There are many jumping or springing toys that can really enliven a physics lesson – they can make some investigations much easier to manage and can illuminate the physics of energy stores.
The toy itself consists of a curved rubber disc that you invert. After a short time the toy pops and springs into the air. Other examples using base, a spring, a suction cup and a head are available and you could even use a ballpoint pen.
Two from my collection:
If students have access to a few of these toys and the time to play, a lot of questions arise:
You can lead them further with a few well placed questions:
Once you have the general q’s solved it’s time to get more precise and to start to investigate with data. The first simple experiment is to measure the jumping height and calculate
the energy that must have been stored elastically.
The energy stored gravitationally is the mass of the popper multiplied by the acceleration due to gravity (9.81 m/s^2) multiplied by the height (in m) to which it reaches.
Different surfaces that the toy launches from will affect this differently – the highest jumps will be from balanced on the top of a pen or finger – as this way the popper is able to exert the jumping force over a longer distance. Another simple experiment is to compress the toy on to a – kitchen – scale and to measure the weight and the compression distance, from this you can calculate the spring stiffness and the energy stored in the spring. Comparing the two would allow you an efficiency.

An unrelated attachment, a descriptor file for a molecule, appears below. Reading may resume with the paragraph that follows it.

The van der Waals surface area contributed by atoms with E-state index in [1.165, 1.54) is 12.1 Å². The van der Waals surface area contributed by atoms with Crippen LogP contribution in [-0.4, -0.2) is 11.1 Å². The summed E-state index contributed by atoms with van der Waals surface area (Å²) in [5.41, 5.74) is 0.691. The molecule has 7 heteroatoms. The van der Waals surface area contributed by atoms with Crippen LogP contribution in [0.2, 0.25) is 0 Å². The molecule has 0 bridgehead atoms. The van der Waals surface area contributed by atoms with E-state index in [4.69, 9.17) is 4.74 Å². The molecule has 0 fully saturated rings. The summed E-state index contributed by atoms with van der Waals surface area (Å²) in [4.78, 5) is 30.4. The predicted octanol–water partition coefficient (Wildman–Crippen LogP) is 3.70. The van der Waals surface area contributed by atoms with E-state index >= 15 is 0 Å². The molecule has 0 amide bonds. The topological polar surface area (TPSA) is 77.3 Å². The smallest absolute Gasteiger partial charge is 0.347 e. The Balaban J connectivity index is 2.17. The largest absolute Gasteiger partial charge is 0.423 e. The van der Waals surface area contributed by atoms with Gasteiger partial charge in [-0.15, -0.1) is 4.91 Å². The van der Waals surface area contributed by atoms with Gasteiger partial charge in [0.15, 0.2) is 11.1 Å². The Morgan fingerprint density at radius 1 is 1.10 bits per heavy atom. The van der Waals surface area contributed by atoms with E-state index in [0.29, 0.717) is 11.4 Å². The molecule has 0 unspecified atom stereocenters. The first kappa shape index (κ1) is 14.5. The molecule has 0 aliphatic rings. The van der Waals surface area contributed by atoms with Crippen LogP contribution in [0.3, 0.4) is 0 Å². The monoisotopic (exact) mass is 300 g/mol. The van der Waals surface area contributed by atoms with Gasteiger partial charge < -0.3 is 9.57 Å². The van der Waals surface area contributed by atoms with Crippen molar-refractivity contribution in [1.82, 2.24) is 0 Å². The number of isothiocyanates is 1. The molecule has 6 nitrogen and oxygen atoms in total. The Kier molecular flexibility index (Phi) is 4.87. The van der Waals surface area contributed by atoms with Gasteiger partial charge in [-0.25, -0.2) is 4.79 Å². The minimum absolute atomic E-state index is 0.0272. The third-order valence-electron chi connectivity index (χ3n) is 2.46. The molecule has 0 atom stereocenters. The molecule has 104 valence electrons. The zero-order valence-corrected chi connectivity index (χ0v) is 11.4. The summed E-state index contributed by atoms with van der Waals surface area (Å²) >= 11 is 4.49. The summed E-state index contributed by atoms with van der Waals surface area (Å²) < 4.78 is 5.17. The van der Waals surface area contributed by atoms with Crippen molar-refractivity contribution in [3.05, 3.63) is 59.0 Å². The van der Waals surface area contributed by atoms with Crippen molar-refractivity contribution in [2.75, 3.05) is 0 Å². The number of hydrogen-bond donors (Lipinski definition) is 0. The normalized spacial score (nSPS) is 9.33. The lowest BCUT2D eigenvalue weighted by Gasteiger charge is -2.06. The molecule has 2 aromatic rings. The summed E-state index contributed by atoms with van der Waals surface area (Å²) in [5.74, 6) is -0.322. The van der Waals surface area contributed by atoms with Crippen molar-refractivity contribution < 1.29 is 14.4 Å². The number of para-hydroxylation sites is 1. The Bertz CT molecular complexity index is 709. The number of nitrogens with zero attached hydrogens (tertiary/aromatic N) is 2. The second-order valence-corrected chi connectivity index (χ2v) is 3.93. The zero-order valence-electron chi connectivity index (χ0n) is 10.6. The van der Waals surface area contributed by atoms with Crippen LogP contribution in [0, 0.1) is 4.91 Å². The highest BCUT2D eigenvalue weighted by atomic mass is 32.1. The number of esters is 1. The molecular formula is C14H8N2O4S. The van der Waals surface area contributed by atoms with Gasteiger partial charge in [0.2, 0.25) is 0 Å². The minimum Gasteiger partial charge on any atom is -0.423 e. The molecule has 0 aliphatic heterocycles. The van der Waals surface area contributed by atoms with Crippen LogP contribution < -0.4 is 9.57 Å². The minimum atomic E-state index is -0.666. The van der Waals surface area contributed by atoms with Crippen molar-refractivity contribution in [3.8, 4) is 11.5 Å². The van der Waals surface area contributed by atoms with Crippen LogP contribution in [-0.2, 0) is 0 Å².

In the case of this particular toy, the popper jumped to approx 0.9m, giving a work done of around 0.03 J (mass is only 0.03kg)
As with most things you can use a variety of approaches to solve problems or to look at the system from a number of perspectives. A slow motion video would allow you to calculate the impulse (the change in momentum) or the acceleration of the toy – from this you could calculate predicted heights using velocity and the equations of uniformly accelerated motion (suvat);
You could set the popper up on a force meter and measure the force exerted over time and use this to calculate the work done. In this shot I am processing the data in excel (spreadsheet available on request):
My particular favourite however is to use an old mobile phone and the tools provided by the fantastic Phyphox app.
From measuring the acceleration experienced by the phone we can calculate the force that the popper exerts on the phone:
In this case the acceleration was 8ms^-2. This, combined with Newton’s second law gives us a force of 14N. By looking at the graph of acceleration over time we can approximate the time for which it has been exerted and therefore work out the velocity of the toy, the height to which it should rise, or any other connected piece of info.